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I'm currently studying group theory and recently I've read about the first isomorphism theorem which can be stated as follows:

Let $G$ and $H$ be groups and $\varphi :G\to H$ a homomorphism, then $\ker \varphi$ is a normal subgroup of $G$, $\varphi(G)$ is a subgroup of $H$ and $G/\ker \varphi \simeq \varphi(G)$.

The proof is quite easy, but I've been thinking about what's the best way to understand this result. In that setting I've came up with the following intuition:

It's easy to see that a homomorphism $\varphi : G\to H$ is injective if and only if $\ker \varphi = \{e\}$ where $e$ is the identity of $G$.

Now, my intuition about the first isomorphism theorem is: if $\varphi : G\to H$ is a homomorphism which is not injective, we can then construct a new group on which the equivalent homomorphism is indeed injective. We do this by quotienting out what is in the way of making $\varphi$ injective, that is, everything that is in the kernel.

In that way taking the quotient $G/\ker \varphi$ we construct a group on which we "kill" everything that is in the kernel of $\varphi$. The natual projection of $\varphi$ to this quotient will then be an injective function.

So is this the best way to understand the first isomorphism theorem? It's a way to "get out of the way" everything which is stoping a homomorphism from being an injective map? If not, what is the correct intuition about this theorem and its importance?

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    $\begingroup$ I actually always liked the intuition of thinking as every element as a translation of your identity. More concretely, think of your kernel, and "divide" it out of your group G. This effectively forces you create a new group with the same cardinality as the image of $\phi$, and so of course you can now create a bijection since you're already given a homomorphism. I highly recommend Dummit and Foote's discussion of this in the language of "fibers". $\endgroup$ – Rellek Mar 13 '16 at 22:31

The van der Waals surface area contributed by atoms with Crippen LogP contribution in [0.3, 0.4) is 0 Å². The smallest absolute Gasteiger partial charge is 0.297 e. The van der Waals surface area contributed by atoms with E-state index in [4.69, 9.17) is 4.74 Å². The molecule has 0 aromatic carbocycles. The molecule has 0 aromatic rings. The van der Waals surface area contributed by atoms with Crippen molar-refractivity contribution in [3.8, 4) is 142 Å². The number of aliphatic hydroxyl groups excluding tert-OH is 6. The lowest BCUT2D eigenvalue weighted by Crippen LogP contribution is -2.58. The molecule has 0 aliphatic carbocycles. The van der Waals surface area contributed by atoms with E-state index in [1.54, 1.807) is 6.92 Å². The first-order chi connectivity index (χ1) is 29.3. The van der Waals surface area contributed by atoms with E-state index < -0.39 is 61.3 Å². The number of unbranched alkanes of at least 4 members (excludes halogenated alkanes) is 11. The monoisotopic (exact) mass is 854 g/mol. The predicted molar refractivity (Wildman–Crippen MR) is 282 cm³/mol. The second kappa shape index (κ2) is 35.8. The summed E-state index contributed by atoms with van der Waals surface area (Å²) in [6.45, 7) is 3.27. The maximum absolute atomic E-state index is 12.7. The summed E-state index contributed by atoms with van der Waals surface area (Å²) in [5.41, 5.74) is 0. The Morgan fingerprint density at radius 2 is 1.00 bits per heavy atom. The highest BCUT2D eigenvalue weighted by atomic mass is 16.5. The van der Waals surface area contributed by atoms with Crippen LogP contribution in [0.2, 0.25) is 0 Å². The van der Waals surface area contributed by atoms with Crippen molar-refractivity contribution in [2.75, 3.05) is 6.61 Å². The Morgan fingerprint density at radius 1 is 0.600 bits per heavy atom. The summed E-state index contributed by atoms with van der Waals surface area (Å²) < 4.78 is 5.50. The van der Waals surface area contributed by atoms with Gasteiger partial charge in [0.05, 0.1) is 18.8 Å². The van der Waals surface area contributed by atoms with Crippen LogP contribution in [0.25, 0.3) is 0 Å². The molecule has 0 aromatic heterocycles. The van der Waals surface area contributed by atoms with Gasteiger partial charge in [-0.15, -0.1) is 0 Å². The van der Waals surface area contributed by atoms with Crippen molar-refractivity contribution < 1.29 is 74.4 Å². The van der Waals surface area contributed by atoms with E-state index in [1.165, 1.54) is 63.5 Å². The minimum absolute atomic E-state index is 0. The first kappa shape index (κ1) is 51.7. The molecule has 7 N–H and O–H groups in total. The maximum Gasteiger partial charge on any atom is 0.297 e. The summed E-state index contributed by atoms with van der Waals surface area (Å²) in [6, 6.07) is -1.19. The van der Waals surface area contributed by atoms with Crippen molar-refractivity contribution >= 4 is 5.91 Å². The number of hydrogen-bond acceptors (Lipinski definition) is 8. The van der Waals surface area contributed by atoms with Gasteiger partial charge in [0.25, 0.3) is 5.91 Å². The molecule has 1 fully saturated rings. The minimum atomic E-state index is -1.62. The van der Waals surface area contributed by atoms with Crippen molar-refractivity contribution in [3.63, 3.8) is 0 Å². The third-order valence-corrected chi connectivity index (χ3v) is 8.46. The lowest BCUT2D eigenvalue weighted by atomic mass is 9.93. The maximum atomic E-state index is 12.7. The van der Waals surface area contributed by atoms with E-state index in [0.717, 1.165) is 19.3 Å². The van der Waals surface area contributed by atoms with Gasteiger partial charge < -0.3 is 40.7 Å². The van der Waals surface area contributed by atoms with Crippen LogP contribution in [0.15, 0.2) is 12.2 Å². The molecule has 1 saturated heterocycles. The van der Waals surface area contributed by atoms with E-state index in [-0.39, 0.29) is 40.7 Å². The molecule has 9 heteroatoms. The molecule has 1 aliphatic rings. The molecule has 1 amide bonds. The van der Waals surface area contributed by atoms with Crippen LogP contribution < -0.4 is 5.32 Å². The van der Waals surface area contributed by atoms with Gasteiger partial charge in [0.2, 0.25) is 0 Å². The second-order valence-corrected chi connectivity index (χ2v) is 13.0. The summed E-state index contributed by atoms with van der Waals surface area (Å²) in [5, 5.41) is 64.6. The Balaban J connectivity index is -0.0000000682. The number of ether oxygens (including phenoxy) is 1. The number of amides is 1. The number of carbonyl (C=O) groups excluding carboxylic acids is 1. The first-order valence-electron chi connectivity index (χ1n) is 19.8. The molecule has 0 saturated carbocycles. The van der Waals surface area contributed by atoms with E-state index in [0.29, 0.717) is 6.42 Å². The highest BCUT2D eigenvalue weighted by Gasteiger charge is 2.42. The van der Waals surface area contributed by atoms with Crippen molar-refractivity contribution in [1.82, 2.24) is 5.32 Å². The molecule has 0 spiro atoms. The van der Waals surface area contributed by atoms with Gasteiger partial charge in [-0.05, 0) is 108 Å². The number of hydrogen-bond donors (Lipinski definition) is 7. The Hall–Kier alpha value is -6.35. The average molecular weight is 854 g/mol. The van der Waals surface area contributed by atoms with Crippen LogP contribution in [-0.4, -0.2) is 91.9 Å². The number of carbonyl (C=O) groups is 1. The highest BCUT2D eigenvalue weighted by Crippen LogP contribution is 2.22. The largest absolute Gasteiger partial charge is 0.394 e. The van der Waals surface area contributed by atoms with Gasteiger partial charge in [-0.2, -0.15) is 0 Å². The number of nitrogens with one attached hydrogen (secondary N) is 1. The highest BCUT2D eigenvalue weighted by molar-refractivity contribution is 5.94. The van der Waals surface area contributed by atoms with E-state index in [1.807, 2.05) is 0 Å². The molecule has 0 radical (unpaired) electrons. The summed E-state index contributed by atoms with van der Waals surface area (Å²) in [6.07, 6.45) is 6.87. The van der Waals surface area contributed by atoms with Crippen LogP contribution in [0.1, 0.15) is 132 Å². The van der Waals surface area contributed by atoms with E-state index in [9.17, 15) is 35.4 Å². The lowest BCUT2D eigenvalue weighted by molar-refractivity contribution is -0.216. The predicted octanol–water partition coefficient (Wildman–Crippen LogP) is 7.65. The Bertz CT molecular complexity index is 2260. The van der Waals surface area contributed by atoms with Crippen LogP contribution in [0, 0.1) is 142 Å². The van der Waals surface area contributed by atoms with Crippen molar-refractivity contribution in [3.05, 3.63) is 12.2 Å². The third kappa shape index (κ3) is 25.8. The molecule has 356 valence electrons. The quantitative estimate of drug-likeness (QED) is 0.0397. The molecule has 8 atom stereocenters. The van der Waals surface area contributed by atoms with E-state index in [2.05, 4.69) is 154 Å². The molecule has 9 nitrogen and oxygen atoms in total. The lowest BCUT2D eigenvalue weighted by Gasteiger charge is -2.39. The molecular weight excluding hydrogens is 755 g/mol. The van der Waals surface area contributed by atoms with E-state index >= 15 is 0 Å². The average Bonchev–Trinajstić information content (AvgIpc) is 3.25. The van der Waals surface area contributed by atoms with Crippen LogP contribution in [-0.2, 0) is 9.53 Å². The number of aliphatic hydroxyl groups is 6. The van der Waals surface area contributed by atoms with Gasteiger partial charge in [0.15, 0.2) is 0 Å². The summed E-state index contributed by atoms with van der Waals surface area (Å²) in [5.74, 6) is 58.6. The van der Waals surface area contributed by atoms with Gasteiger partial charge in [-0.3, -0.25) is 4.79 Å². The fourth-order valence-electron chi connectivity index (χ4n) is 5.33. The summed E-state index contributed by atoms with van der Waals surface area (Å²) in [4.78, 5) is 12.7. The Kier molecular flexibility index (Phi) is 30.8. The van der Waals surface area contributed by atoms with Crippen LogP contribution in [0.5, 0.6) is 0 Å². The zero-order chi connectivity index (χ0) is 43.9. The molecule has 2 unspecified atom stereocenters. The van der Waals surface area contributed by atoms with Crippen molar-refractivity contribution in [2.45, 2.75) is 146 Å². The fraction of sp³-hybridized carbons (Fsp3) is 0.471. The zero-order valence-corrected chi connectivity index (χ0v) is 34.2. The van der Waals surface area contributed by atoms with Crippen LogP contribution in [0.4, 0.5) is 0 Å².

• $\begingroup$ I think you got the idea perfectly. I began reading the question, and I knew exactly what I was going to answer... then I continue reading the question, and you say everything yourself. Come on :P $\endgroup$ – Ivo Terek Mar 13 '16 at 23:00
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I understand the Theorem in the same way as you. The idea with a lot of these Algebra Theorems, where we factor an algebraic structure through a quotient, is to remove some undesirable part of the structure.

In this case, we want to get an isomorphism out of a surjective homomorphism, which is a much "nicer" map. So, we quotient out by the kernel, and as a result we have a map where only the zero element is sent to zero, which maintains surjectivity.

This sort of Theorem reappears frequently, and yours is the correct intuition.

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The fiber point of view is the one I like, because it captures the idea that when you quotient out $ker\phi $, you identify through $\sim $ all the points that $\phi $ sends to $0$.

To extend this a bit, suppose we take a topological space $X$, a space $Y$ and an $f:X\to Y$, and topologize $Y$ by declaring that $V$ open in $Y$ $\Leftrightarrow f^{-1}(V)$ open in $X.$

Now given any $\sim $ on $X$, $q:X\to X/\sim $ induces a topology on $X/\sim $ as above and from this you get the following result:

if $g:X\to Z$ is continuous, then there is a unique $\ \overline g:X/\sim \to Z$ such that $\overline g\circ q=g$

and so we have a topological analog of the First Isomorphism Theorem.

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